Designing and installing the purchase system for the clew-height adjuster was more involved. Bourdow wanted a simpler system than that found on Pegasus. Moorgasm, the 1979 boat he co-owns with Dave Josselyn, had recently undergone a major hull refit. Keeping modifications within budget mattered, so Bourdow chose to minimize the number of parts. His system differs from Christensen’s in three ways: 1. He configured the lines to cross under the cockpit, exit through the cockpit floor, and lead to a pedestal he built himself. 2. He chose to use one adjustable car per side, rather than drill more holes, and use dedicated cars for each track. 3. He positioned the under-deck purchase so as to require the fewest possible turning blocks, as well as fewer holes drilled through the boat’s bulkheads.
Rather than drill new holes through the deck, Bourdow used existing hardware to fasten the blocks, directing the purchase system under deck, to a deck-joint bolt, or a deck fitting, and trimmed a couple of aft bolts to avoid them getting in the way of the purchase system. His vertical-lead adjustment controls terminate in trapeze cleats on the cockpit pedestal that also holds the mainsheet and backstay.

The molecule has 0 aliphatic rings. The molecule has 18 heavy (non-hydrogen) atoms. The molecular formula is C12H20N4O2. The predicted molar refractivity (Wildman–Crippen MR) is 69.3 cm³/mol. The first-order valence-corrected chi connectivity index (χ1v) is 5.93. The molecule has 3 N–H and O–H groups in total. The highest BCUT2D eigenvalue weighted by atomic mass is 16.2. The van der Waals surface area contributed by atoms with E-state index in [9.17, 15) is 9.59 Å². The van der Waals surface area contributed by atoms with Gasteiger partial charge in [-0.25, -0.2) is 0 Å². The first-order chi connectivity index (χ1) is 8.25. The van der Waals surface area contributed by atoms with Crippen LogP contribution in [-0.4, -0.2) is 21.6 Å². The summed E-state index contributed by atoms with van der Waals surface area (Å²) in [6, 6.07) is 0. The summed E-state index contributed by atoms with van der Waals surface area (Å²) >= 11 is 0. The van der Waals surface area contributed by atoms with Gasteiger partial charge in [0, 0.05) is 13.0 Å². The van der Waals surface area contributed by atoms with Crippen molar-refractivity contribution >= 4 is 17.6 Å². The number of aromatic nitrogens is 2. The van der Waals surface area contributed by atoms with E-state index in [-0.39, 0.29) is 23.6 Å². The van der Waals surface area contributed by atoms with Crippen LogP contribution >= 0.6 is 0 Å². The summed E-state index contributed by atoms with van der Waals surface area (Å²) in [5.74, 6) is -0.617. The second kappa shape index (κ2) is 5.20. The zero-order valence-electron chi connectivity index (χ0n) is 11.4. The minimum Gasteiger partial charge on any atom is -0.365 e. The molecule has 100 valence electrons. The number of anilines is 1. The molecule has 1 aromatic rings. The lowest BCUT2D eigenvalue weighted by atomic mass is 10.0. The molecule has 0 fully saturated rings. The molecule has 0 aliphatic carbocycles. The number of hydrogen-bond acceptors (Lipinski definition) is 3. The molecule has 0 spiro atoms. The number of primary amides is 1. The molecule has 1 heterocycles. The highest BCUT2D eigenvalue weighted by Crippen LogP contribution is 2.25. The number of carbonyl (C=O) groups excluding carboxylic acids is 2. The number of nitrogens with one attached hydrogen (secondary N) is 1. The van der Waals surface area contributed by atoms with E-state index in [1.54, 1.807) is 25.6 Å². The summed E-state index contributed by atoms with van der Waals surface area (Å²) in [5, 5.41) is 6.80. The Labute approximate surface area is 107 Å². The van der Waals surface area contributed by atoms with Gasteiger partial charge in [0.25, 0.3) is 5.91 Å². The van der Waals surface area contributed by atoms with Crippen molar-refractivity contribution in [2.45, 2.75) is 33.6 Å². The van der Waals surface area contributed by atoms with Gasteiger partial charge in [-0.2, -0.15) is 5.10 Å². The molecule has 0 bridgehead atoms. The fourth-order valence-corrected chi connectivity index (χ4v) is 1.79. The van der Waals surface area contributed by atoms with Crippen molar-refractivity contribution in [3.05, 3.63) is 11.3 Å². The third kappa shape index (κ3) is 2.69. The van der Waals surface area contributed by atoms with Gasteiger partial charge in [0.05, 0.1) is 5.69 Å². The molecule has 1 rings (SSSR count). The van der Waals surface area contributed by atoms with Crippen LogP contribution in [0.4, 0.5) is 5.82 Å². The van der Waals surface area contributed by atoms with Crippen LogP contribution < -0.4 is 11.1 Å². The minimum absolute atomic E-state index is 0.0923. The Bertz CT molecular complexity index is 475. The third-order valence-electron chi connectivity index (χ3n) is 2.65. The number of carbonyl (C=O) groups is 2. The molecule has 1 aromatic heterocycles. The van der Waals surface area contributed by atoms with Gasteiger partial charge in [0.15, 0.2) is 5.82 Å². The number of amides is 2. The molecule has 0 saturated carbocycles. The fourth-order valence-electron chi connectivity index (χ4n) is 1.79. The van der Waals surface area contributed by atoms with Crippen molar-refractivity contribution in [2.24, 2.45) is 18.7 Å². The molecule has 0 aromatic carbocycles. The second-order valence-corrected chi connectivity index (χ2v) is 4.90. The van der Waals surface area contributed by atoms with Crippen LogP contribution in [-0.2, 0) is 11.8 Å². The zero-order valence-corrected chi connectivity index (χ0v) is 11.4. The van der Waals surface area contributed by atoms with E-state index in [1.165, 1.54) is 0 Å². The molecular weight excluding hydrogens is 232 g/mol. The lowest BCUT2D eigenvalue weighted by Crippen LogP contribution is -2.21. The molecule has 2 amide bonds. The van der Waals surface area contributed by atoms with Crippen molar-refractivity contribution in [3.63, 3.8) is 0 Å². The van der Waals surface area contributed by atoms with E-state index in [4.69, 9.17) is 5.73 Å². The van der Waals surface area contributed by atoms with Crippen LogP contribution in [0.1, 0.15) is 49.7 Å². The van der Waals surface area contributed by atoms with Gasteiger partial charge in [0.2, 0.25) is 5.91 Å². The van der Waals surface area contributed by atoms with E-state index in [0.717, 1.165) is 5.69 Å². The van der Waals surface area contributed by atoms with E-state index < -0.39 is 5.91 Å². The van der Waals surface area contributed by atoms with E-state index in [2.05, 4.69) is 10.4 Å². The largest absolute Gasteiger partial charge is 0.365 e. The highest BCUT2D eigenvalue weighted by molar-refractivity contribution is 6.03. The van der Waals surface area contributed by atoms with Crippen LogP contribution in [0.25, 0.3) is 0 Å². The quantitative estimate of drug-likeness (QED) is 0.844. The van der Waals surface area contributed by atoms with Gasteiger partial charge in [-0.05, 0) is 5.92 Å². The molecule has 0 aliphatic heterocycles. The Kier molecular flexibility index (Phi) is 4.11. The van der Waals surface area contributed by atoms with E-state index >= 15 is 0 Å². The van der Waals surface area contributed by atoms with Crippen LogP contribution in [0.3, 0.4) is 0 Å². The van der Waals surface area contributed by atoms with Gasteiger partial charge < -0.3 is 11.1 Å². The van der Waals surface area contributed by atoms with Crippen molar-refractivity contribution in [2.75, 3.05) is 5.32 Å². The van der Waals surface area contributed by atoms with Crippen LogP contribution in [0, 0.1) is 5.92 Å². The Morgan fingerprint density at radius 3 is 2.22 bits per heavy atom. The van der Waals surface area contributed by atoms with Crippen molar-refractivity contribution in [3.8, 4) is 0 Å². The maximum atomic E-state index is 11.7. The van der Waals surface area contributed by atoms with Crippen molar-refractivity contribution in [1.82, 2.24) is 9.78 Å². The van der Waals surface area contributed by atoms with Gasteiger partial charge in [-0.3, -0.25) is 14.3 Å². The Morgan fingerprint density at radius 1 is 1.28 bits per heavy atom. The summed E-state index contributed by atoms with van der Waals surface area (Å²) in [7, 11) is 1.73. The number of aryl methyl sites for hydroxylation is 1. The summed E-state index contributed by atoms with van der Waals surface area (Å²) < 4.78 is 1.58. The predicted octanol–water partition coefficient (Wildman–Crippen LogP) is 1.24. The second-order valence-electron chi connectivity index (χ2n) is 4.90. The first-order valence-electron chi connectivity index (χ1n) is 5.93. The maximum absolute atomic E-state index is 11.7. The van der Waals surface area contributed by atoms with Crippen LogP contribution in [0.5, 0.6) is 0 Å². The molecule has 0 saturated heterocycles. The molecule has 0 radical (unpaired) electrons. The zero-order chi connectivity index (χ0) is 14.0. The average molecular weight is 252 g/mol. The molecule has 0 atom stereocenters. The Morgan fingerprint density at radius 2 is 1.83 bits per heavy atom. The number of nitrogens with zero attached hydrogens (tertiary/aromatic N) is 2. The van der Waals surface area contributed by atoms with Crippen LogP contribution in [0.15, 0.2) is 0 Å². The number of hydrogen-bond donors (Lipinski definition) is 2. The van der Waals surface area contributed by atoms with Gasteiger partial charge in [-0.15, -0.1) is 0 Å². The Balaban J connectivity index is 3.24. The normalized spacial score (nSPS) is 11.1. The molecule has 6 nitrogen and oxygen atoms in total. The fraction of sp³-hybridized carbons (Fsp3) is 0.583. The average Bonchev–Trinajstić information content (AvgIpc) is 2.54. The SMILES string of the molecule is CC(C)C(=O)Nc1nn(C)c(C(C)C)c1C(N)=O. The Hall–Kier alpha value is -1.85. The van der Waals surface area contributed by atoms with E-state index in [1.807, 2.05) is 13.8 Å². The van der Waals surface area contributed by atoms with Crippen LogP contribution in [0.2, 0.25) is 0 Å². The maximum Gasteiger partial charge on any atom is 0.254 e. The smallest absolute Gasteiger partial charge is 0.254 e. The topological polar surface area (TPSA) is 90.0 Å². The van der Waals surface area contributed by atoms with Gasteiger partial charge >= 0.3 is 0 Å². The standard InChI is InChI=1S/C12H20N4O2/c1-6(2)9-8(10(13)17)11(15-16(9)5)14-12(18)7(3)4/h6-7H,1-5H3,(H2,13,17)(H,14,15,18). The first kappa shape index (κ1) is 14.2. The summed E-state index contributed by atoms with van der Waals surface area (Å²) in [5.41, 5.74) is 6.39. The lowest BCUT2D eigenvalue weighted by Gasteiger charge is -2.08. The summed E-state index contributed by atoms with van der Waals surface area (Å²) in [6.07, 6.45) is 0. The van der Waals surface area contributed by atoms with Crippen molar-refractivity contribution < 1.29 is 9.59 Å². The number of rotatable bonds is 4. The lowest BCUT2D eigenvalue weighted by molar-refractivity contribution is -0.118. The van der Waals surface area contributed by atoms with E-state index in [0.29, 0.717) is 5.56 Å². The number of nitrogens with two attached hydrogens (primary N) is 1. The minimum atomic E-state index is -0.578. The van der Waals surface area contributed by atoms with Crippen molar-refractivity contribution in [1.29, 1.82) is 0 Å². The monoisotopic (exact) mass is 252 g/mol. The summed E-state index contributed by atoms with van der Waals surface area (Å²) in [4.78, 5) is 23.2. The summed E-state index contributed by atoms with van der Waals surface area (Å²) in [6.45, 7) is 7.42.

Bourdow figures his configuration cost no more than $300 in parts. He suggests using inexpensive string to temporarily rig any system in order to figure out how much line to purchase before proceeding to final installation.
The Pegasus team starts with the cars almost all the way inboard and moves them progressively outboard as the wind increases, within a rough six-inch range, unless on a reach.
The clew-height adjustment is used for quick changes in velocity. Bourdow and Christensen use it to depower during extreme puffs, allowing the clew to rise and the leech to twist off, or to pull the clew down in light air to straighten the leech. Otherwise, they keep the vertical adjustment fixed once they’re happy with the general setting.
Depowering this way, says Christensen, is the same as pulling the jib car aft: “It twists the jib and spills power so the main won’t blow out,” he says. “But now we can use our No. 2 when everybody else is using their No. 3.”